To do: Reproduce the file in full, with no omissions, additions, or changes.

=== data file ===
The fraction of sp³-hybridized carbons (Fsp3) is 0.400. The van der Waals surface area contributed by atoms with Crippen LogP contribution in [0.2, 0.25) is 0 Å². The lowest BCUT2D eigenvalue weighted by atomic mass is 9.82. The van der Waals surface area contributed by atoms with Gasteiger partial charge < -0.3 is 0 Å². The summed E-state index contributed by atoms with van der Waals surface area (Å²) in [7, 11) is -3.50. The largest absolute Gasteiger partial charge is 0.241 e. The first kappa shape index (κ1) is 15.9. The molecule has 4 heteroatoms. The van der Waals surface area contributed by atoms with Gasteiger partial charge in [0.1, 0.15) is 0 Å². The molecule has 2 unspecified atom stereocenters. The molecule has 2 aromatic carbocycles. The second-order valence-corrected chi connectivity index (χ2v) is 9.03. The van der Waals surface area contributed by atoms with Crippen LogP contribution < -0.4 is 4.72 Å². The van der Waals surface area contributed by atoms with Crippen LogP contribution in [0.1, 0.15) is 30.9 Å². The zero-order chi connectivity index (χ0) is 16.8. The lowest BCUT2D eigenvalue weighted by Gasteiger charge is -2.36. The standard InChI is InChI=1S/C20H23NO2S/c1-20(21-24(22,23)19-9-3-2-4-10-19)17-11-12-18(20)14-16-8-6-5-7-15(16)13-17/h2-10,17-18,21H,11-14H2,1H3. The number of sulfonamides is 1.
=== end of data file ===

The fraction of sp³-hybridized carbons (Fsp3) is 0.400. The van der Waals surface area contributed by atoms with Crippen LogP contribution in [0.2, 0.25) is 0 Å². The lowest BCUT2D eigenvalue weighted by atomic mass is 9.82. The van der Waals surface area contributed by atoms with Gasteiger partial charge < -0.3 is 0 Å². The summed E-state index contributed by atoms with van der Waals surface area (Å²) in [7, 11) is -3.50. The largest absolute Gasteiger partial charge is 0.241 e. The first kappa shape index (κ1) is 15.9. The molecule has 4 heteroatoms. The van der Waals surface area contributed by atoms with Gasteiger partial charge in [0.1, 0.15) is 0 Å². The molecule has 2 unspecified atom stereocenters. The molecule has 2 aromatic carbocycles. The second-order valence-corrected chi connectivity index (χ2v) is 9.03. The van der Waals surface area contributed by atoms with Crippen LogP contribution < -0.4 is 4.72 Å². The van der Waals surface area contributed by atoms with Crippen LogP contribution in [0.1, 0.15) is 30.9 Å². The zero-order chi connectivity index (χ0) is 16.8. The lowest BCUT2D eigenvalue weighted by Gasteiger charge is -2.36. The standard InChI is InChI=1S/C20H23NO2S/c1-20(21-24(22,23)19-9-3-2-4-10-19)17-11-12-18(20)14-16-8-6-5-7-15(16)13-17/h2-10,17-18,21H,11-14H2,1H3. The number of sulfonamides is 1.